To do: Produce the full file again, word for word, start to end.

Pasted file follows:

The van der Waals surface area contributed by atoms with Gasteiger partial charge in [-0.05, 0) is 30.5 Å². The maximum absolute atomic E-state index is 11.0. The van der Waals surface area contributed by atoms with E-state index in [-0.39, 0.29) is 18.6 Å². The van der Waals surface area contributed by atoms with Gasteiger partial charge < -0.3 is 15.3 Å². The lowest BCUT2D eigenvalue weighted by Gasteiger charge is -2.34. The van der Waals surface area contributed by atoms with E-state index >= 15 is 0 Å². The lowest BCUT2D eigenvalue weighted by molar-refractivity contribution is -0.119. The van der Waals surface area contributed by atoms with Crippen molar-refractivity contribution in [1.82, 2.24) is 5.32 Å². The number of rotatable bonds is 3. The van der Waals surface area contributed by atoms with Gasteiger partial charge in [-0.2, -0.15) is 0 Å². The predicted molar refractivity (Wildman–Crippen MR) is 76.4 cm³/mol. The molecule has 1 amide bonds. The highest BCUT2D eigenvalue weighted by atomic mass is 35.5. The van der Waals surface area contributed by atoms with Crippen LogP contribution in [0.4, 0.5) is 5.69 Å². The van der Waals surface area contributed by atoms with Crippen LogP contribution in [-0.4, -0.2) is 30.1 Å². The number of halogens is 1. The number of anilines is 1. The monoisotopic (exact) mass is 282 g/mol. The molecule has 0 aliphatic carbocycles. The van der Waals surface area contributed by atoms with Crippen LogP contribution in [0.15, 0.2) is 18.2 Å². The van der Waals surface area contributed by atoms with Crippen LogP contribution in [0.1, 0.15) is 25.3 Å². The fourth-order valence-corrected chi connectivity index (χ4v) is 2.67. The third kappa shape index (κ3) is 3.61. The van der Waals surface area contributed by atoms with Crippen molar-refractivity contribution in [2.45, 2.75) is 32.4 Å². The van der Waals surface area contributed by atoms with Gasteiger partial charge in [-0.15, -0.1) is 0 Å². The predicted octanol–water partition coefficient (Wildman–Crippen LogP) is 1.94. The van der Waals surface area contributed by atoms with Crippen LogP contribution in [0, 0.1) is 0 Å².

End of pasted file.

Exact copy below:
The van der Waals surface area contributed by atoms with Gasteiger partial charge in [-0.05, 0) is 30.5 Å². The maximum absolute atomic E-state index is 11.0. The van der Waals surface area contributed by atoms with E-state index in [-0.39, 0.29) is 18.6 Å². The van der Waals surface area contributed by atoms with Gasteiger partial charge < -0.3 is 15.3 Å². The lowest BCUT2D eigenvalue weighted by Gasteiger charge is -2.34. The van der Waals surface area contributed by atoms with E-state index >= 15 is 0 Å². The lowest BCUT2D eigenvalue weighted by molar-refractivity contribution is -0.119. The van der Waals surface area contributed by atoms with Crippen molar-refractivity contribution in [1.82, 2.24) is 5.32 Å². The number of rotatable bonds is 3. The van der Waals surface area contributed by atoms with Gasteiger partial charge in [-0.2, -0.15) is 0 Å². The predicted molar refractivity (Wildman–Crippen MR) is 76.4 cm³/mol. The molecule has 1 amide bonds. The highest BCUT2D eigenvalue weighted by atomic mass is 35.5. The van der Waals surface area contributed by atoms with Crippen LogP contribution in [0.4, 0.5) is 5.69 Å². The van der Waals surface area contributed by atoms with Crippen LogP contribution in [-0.4, -0.2) is 30.1 Å². The number of halogens is 1. The number of anilines is 1. The monoisotopic (exact) mass is 282 g/mol. The molecule has 0 aliphatic carbocycles. The van der Waals surface area contributed by atoms with Crippen LogP contribution in [0.15, 0.2) is 18.2 Å². The van der Waals surface area contributed by atoms with Crippen LogP contribution in [0.1, 0.15) is 25.3 Å². The fourth-order valence-corrected chi connectivity index (χ4v) is 2.67. The third kappa shape index (κ3) is 3.61. The van der Waals surface area contributed by atoms with Crippen molar-refractivity contribution in [2.45, 2.75) is 32.4 Å². The van der Waals surface area contributed by atoms with Gasteiger partial charge in [-0.15, -0.1) is 0 Å². The predicted octanol–water partition coefficient (Wildman–Crippen LogP) is 1.94. The van der Waals surface area contributed by atoms with Crippen LogP contribution in [0, 0.1) is 0 Å².